They decrypt a message from a journal, find coordinates to a hidden island, get into a wreck, and, next thing you know, end up slaves of Walton Goggins. He’s there at the behest of some unseen bigwig to find whatever it was that Dominic West was looking for. For a hot minute, it all feels like the 1976 King Kong.

But suddenly, Goggins sends everyone on a dangerous march . There are baddies with guns, but if you’re looking for traps and adventure and stealing things from caves, you’ve got to wait. Past another chase and a lot of thrashing about in a waterfall. Even when—spoiler alert, I suppose—Dominic West turns up after all to babble about curses and magic, we still haven’t raided any damn tombs!

Even once the promise of the title finally kicks in, there’s another problem: nobody brought any damn lights. Uthaug, whose previous adventure film The Wave was corny but at least kept up the tempo, shoots a lot of the action in settings so dim we can’t actually see anything.

The other main issue, alas, is Vikander. While she’s likable and offers no shortage of concerned, white-of-the-eye reaction shots, she simply doesn’t click as an action hero under Uthaug’s direction. When she’s supposed to let out a war cry, she gives a whimper. Her skin always looks gorgeous, despite all the tussling—no doubt the humidity of the island jungle is doing good work for everyone’s pores. But this plus some very noticeable C.G.I. creates a teflon quality to the danger that keeps the suspension of disbelief far at bay.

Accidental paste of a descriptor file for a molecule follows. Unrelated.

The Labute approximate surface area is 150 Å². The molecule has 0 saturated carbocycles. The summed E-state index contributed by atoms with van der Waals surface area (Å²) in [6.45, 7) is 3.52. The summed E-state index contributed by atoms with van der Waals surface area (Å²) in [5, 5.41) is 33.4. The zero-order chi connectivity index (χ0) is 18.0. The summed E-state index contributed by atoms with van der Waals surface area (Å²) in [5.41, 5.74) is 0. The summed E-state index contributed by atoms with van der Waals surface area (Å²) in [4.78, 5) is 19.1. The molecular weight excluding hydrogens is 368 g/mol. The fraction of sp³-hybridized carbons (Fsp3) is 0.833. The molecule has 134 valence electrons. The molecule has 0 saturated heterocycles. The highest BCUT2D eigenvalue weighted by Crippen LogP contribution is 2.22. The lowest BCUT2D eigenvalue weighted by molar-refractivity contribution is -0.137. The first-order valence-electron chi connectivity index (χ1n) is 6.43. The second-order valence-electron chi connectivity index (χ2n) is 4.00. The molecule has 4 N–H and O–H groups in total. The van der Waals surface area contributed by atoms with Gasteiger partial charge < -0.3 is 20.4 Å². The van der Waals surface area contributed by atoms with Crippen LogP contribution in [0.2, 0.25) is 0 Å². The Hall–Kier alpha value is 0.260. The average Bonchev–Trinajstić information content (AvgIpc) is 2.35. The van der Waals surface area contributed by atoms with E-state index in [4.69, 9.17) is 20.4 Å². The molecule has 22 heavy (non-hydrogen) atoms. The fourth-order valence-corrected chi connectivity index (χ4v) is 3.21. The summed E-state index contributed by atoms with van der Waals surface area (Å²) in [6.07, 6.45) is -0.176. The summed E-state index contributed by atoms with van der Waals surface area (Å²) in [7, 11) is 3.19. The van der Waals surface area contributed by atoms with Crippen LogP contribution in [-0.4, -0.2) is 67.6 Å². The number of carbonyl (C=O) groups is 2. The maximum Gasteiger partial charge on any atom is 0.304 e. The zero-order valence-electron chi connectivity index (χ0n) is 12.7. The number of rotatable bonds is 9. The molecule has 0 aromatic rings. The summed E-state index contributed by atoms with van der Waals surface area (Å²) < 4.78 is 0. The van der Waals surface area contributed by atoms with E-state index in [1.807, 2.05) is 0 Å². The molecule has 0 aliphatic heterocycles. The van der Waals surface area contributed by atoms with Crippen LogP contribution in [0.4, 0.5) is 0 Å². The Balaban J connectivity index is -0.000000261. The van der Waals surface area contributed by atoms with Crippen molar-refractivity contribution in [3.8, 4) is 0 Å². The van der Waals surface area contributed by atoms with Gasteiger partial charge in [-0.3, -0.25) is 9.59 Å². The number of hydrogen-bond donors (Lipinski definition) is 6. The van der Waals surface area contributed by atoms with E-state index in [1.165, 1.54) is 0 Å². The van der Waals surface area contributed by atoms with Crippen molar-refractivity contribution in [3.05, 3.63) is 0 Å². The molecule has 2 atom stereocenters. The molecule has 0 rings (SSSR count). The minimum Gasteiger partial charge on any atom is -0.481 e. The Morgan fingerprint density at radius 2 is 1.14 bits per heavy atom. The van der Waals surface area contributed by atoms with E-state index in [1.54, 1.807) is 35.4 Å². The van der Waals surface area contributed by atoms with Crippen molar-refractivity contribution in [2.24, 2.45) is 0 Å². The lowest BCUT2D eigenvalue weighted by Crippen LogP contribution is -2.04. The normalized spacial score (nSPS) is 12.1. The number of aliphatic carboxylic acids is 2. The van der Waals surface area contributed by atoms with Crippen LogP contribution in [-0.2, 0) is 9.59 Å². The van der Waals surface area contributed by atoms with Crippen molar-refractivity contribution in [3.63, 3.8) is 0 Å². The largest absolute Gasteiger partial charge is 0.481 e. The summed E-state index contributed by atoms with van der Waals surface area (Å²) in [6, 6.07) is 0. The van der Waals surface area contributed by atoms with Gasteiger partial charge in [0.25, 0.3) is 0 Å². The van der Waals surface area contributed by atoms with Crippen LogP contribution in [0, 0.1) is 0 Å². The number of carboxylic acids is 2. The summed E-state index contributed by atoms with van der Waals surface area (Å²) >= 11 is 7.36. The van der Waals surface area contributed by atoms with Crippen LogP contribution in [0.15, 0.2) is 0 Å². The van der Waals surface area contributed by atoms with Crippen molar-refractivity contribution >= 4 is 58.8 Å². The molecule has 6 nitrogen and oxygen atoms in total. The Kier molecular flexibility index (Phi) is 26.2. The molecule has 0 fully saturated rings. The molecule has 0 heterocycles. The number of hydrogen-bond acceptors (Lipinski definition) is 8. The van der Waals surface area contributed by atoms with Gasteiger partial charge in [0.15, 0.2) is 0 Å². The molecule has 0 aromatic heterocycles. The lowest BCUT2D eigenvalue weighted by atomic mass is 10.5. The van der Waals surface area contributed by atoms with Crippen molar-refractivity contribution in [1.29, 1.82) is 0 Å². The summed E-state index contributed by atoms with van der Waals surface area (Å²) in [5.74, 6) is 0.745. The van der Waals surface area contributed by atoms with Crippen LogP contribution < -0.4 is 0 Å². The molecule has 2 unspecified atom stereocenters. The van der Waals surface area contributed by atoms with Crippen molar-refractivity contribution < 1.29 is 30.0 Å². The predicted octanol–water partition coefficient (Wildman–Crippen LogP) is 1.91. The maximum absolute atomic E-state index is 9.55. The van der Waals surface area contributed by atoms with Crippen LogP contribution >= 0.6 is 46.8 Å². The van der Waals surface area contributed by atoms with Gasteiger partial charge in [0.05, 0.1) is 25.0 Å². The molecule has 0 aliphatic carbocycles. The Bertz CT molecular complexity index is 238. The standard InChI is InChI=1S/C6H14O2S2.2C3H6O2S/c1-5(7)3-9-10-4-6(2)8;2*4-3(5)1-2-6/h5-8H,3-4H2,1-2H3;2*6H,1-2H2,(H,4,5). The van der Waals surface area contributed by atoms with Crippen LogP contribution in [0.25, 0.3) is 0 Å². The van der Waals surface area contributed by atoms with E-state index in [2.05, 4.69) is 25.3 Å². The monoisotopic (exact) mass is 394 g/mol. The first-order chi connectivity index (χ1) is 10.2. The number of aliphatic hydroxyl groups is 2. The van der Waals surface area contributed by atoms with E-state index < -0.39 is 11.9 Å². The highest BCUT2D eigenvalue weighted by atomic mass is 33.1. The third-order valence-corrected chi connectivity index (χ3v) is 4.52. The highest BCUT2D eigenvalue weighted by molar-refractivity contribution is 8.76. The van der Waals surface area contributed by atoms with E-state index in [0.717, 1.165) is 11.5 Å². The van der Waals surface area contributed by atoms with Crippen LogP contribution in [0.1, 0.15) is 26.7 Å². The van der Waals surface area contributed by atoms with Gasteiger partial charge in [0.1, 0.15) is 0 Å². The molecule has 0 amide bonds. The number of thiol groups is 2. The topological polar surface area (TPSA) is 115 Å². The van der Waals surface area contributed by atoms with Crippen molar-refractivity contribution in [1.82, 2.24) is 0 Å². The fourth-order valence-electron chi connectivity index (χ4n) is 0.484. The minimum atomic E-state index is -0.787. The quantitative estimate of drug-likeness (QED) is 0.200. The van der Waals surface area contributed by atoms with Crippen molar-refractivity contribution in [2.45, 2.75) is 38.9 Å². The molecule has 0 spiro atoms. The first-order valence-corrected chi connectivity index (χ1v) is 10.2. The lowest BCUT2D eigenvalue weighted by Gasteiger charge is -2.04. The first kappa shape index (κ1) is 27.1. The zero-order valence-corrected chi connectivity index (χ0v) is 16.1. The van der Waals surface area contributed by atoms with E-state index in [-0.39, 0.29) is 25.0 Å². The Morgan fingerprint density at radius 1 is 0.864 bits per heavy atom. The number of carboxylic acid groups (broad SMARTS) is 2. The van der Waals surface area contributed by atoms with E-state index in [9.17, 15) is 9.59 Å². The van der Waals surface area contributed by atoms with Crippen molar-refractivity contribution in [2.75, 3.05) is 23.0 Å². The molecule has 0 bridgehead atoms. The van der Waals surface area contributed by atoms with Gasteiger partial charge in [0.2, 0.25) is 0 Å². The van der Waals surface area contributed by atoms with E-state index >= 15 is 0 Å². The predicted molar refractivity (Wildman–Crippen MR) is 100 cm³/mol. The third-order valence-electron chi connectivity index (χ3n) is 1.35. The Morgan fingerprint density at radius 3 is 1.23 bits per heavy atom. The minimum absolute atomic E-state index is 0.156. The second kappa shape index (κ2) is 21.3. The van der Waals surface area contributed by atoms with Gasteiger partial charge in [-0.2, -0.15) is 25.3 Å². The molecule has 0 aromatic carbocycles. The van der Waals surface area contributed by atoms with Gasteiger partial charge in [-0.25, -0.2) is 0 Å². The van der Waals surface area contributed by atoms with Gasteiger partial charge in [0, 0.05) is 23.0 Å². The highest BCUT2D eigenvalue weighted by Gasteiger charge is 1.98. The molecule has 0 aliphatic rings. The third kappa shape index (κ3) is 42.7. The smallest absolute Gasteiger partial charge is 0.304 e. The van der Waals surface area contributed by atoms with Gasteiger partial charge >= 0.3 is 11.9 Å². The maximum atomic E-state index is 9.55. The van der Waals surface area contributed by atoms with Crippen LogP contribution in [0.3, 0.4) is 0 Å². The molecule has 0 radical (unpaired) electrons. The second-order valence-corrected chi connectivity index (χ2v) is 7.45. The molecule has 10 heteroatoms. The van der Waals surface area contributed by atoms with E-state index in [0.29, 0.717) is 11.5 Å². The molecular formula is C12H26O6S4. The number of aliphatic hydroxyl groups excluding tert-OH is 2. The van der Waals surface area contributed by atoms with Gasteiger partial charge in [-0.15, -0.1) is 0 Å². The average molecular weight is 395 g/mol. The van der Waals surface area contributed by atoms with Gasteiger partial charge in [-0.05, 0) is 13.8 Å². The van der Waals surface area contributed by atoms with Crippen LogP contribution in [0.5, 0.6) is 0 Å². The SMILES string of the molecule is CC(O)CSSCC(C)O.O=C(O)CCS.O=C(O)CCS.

All that would be forgivable if something original were happening on screen; it isn’t. I never thought I’d say this, but the similar Alien vs. Predator is a masterpiece in comparison to this reboot. While I wasn’t exactly expecting greatness from the film, I did think it would contain a few thrills and maybe some laughs. Having Lara Croft leap around and avoid traps should be an easy formula—but for this crew, it remains an unsolvable puzzle.

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Full ScreenPhotos:Every Best-Actress Winner in Oscar History

2018: Frances McDormand, Three Billboards Outside Ebbing, Missouri.

Photo: By David Fisher/REX/Shutterstock.


2017, Emma Stone, La La Land, in Givenchy

Photo: By Christopher Polk/Getty Images.

2016, Brie Larson, *Room*, in Gucci.

2016, Brie Larson, Room, in Gucci.

Photo: By Christopher Polk/Getty Images.

2014, Cate Blanchett, *Blue Jasmine*, in Armani Privé.

2014, Cate Blanchett, Blue Jasmine, in Armani Privé.

1930: Norma Shearer, *The Divorcee*, in Gilbert Adrian.